A few words on freedom from the Lab Lemming, on the fall of the Berlin Wall 20 years ago.
He has some good points: many of us take freedom for granted today, but it's not so long ago that people were routinely shot or imprisoned for trying to leave the Soviet Union. And even in the West, today, our freedom is far from perfect.Freedom is not an absolute or universal good. I've heard a Chinese woman say, "Choice is pain." How much freedom do you want? The same police who give me tickets for parking my car on the grass in my own front yard, also prevent my neighbors from blasting loud music late at night. And there are other tradeoffs. Do I want to live in a society where kids are protected? Of course... to some extent... but recently in Holland a teenage girl was taken away from her family because they were letting her go on long sailing voyages alone.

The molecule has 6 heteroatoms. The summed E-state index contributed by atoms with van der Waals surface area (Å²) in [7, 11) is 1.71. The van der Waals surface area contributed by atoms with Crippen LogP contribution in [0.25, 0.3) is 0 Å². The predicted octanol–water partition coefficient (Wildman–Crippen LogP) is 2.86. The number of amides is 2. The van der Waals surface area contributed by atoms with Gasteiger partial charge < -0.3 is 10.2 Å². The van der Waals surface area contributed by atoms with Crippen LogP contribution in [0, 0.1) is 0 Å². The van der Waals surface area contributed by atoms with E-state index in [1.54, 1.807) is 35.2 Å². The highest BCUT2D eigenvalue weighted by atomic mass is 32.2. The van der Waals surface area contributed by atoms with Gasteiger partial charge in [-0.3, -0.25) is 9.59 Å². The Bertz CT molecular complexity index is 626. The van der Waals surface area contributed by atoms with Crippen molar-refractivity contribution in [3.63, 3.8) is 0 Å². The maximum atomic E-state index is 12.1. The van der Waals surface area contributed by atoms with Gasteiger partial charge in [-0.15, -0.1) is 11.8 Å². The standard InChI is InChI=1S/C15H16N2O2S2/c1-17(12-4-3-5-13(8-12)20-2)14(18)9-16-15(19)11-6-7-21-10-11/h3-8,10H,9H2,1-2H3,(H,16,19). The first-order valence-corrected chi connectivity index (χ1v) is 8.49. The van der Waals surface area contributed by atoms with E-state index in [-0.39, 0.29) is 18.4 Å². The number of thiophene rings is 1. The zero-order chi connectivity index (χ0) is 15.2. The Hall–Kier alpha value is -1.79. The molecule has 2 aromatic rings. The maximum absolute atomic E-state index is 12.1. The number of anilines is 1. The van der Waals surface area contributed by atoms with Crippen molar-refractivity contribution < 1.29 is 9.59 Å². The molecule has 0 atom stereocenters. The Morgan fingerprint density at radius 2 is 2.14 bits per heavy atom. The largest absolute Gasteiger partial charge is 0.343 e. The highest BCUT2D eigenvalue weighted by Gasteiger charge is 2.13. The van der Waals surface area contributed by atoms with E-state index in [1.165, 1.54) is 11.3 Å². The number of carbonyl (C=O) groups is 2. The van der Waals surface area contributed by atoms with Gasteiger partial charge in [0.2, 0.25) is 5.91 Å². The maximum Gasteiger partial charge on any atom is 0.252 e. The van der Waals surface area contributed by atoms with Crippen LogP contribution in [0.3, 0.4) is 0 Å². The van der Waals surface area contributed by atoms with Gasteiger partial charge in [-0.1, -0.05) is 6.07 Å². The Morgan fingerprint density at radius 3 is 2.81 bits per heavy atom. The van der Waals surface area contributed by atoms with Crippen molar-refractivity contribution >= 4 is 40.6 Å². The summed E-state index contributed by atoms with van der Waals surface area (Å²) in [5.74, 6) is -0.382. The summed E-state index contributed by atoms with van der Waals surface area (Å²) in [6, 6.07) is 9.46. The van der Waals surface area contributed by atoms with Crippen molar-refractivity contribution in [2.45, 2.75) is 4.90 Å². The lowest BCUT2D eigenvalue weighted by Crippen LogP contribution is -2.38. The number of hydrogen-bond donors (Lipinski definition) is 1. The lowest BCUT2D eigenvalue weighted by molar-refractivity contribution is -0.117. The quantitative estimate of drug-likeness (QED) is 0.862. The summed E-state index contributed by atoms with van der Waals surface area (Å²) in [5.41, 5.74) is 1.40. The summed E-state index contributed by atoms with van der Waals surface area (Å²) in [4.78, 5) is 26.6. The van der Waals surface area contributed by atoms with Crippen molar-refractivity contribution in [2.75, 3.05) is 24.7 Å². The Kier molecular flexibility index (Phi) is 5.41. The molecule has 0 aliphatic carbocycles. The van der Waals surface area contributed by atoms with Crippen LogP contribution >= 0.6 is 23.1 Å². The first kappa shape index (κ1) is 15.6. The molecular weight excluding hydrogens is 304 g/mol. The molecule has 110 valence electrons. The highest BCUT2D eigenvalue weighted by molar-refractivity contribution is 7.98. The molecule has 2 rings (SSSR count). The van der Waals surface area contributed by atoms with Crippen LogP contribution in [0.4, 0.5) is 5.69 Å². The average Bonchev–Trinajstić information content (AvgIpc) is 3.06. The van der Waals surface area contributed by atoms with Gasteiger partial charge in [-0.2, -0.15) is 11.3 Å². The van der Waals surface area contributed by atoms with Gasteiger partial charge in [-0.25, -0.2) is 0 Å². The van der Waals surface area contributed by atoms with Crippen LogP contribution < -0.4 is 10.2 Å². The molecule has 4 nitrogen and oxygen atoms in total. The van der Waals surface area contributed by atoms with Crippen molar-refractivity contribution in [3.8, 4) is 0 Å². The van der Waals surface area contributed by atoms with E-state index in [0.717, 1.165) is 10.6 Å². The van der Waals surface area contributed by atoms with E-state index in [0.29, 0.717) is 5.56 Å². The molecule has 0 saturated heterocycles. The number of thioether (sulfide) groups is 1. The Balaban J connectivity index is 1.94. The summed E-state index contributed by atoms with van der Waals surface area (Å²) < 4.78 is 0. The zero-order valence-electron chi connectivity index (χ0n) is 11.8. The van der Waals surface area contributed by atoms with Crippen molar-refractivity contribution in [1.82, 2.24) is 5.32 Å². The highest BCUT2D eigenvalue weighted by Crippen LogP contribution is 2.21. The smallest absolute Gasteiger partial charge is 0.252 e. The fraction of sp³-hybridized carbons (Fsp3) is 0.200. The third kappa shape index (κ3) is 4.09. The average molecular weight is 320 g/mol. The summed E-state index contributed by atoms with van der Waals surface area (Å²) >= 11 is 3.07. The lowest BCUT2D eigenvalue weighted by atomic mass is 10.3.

Freedom is, to a large extent, a product of society. As the basis of our economy changes, our various freedoms are likely to change as well.
How much freedom will be appropriate to an economy where a few percent of workers are enough to do the manufacturing (just as a few percent are enough to do the agriculture) and the rest have to find other kinds of work? On the face of it, manufacturing jobs don't seem especially free, so we might expect our freedom to increase. But the transition will probably come with economic pain, which decreases freedom.
And if we get more freedom than we are comfortable with, we are likely to give it away... perhaps even give too much of it away... or perhaps give away freedoms that we really need, while fighting to keep less important freedoms. This process may be encouraged by people who are good at making us worry about the wrong things (which includes a wide range of media - fear sells).
In the end, if molecular manufacturing leads to an economic revolution, what effects will that have on freedom? If the products of molecular manufacturing revolutionize military and police forces, what effects will that have? Will we recognize the new choice points - not just governmental, but also corporate and social?